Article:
We are now entering week 3 of our Month of Dedication! This week is all about being alive to generosity and growing in trust in God for our needs. The verse for the week is Isaiah 58:7 “Is fasting not to share your bread with the hungry and bring the homeless poor into your house; when you see the naked, to cover him?” So this week if you follow our reading and reflection prompts, it is going to be about our attitudes toward “stuff” and giving to others.

If you are following the graduated fasting plan, then week 3 is basically a “Daniel Fast.” In a church I used to attend we did a graduated fast, and for the themes for the four phases, they all had this nifty rhyming quality, of “No Sweets, no meats, no leeks, no eats.” But I wanted to look again at the book of Daniel and make a few observations to you. This is not scholarly research or official liturgy here, but just some thoughts to consider this week.

Daniel chapter one is where it first talks about a sort of partial fast that Daniel and his friends observed. They had just been carried into exile from Israel to Babylon, but had been observed as “exceptional” and were put into the King’s training program to become officials in his land. They were given many privileges, “rich foods and wines” (1:8, 16) being among them. Only it seems that a lot of this food was not allowed in the Jewish dietary laws. So, David and his friends petitioned to be able to just eat “a diet of vegetables and water” (1:12). Apparently, this is all that was available in the new land that was kosher, and it was important to honor God in his eating, which is actually a really healthy way to live.

The second place I see mentioning a special diet, which is actually described as a fast, is 10:3 “All that time I had eaten no rich food or meat, had drunk no wine, and had used no fragrant oils.” Now, like I said, I haven’t researched the typical diet of Babylon at the time, or looked at the Hebrew word for “vegetables” to see what all that might include, but I do know that some translations say “savory” food instead of rich food, and I think that is where the “no leeks” idea comes from, because leeks are sort of like an onion, and they make other foods taste better. So, my pastor before, when I did this kind of fast with another church community, steered us toward basically cutting out seasonings, along with “rich” foods and the sweets and meats we already were fasting. In my personal opinion, leeks are definitely a vegetable, so they ought to be allowed on a “Daniel fast,” along with onions, and herbs, and so on. It leaves us lacking a nice rhyme if we can actually eat leeks, but I don’t think “no leeks” is truly a Daniel fast. However, if you want to stick with the no leeks idea, then be my guest. You can do “no leeks” and I can do a Daniel fast, because we each get to decide with Jesus on our own.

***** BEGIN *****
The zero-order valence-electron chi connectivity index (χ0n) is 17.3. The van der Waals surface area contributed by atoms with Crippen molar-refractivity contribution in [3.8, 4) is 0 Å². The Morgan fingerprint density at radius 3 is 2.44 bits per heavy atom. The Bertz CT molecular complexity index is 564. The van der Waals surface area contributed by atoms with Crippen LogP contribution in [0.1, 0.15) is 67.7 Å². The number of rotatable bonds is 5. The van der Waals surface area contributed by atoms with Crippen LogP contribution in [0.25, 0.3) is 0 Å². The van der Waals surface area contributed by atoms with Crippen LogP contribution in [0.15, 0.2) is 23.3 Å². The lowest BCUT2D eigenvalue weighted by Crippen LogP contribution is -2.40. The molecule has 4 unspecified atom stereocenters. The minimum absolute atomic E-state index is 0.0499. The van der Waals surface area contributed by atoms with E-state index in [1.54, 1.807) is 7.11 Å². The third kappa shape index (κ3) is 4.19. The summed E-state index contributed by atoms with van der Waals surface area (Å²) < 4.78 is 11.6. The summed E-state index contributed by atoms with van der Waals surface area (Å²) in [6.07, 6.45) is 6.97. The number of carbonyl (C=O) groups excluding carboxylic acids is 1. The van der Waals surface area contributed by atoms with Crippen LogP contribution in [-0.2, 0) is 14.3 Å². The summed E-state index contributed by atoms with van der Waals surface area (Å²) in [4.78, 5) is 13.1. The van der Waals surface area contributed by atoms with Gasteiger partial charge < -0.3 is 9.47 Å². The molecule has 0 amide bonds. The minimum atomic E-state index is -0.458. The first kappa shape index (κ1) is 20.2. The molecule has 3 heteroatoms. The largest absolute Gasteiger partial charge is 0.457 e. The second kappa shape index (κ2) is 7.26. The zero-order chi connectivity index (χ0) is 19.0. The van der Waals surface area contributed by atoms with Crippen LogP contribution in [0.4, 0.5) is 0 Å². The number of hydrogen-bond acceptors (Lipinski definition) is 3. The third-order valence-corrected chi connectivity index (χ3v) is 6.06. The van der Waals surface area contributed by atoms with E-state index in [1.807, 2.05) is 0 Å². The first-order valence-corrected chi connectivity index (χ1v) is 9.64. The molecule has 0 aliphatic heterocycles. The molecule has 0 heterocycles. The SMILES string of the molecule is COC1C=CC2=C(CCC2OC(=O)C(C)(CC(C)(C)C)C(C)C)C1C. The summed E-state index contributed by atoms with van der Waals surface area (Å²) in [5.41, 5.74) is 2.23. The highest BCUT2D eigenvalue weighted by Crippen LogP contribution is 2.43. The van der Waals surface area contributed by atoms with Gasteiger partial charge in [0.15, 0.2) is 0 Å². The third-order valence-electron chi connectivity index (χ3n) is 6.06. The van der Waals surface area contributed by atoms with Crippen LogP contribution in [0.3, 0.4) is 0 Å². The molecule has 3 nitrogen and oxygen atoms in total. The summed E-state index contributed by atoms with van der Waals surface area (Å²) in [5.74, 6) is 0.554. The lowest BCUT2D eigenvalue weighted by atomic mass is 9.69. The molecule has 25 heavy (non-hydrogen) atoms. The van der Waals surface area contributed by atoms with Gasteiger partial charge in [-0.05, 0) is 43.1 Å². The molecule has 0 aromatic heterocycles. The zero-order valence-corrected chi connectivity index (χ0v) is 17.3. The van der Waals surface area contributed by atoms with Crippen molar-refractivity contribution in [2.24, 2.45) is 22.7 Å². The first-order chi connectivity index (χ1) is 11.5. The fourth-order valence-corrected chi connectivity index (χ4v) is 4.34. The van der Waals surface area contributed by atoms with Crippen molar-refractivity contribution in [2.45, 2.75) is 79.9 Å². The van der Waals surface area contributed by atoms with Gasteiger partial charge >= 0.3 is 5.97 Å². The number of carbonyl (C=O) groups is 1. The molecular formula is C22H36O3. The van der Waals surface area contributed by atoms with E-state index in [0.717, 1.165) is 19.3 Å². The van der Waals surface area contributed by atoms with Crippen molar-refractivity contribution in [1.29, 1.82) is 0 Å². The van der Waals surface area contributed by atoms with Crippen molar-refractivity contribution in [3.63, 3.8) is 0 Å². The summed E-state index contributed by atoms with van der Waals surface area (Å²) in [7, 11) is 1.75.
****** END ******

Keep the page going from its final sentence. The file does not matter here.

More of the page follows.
As I look at my third week of the fast, this is how I am choosing to observe a Daniel Fast for me right now. I am not prescribing this for you, just sharing! As I said before, I am still nursing my baby, so I am not totally cutting out dairy and meat. However, I am going to focus my eating around things that grow from the ground (like vegetables), and I am definitely going to cut out things like ketchup, barbecue sauce, ranch, cream cheese and other “richer” dairy, and I am going to continue to avoid sweets, alcohol, junk food, and all meats except fish and chicken (i.e. pork, beef, other seafood, and, you know, bats and stuff the Old Testament said to avoid (Lev 11:19)… which I also just found out is a good way to not get ebola. Win-win!) Basically, it seems to me that the heart of the Daniel Fast is that we eat to live, not live to eat. We eat things in a natural state, as God made them, unprocessed, and unadorned. Cooked, fine, but fried? Not for me. And, a big one for me, this week I am cutting out bread, cereal, crackers, and that kind of thing. Yikes! I’ll eat potatoes, quinoa, rice and oatmeal, but not pasta and things made with flour.

One of the reasons I am choosing this, is because I want to keep in mind the theme for the week, which is turning toward the needy. I know in many parts of the world, a bowl of rice and beans might be all someone gets for dinner. People grow their food, raise their chickens, catch their fish, and that is what they eat. They walk far to get their water from a well, and they appreciate that water. They don’t complain that their water doesn’t taste as good as soda. They don’t worry if the fruit is bruised, or if they got the dark meat instead of the white. They don’t dip their carrots in ranch, or drown their food in sauces. They eat to live, and they are thankful.

I want to be thankful, too. And I want to be mindful of those who happily live on less… or who painfully live on less. Maybe when I make peanut butter and jelly sandwiches for my kids this week, I will still make one for me, but instead of eating it, I’ll give it to the guy asking for donations on the street corner.

Why? Because I want Jesus more than I want anything else, and if I give to another, it is like I give to Jesus. I’d make a sandwich for Jesus any day, wouldn’t you?

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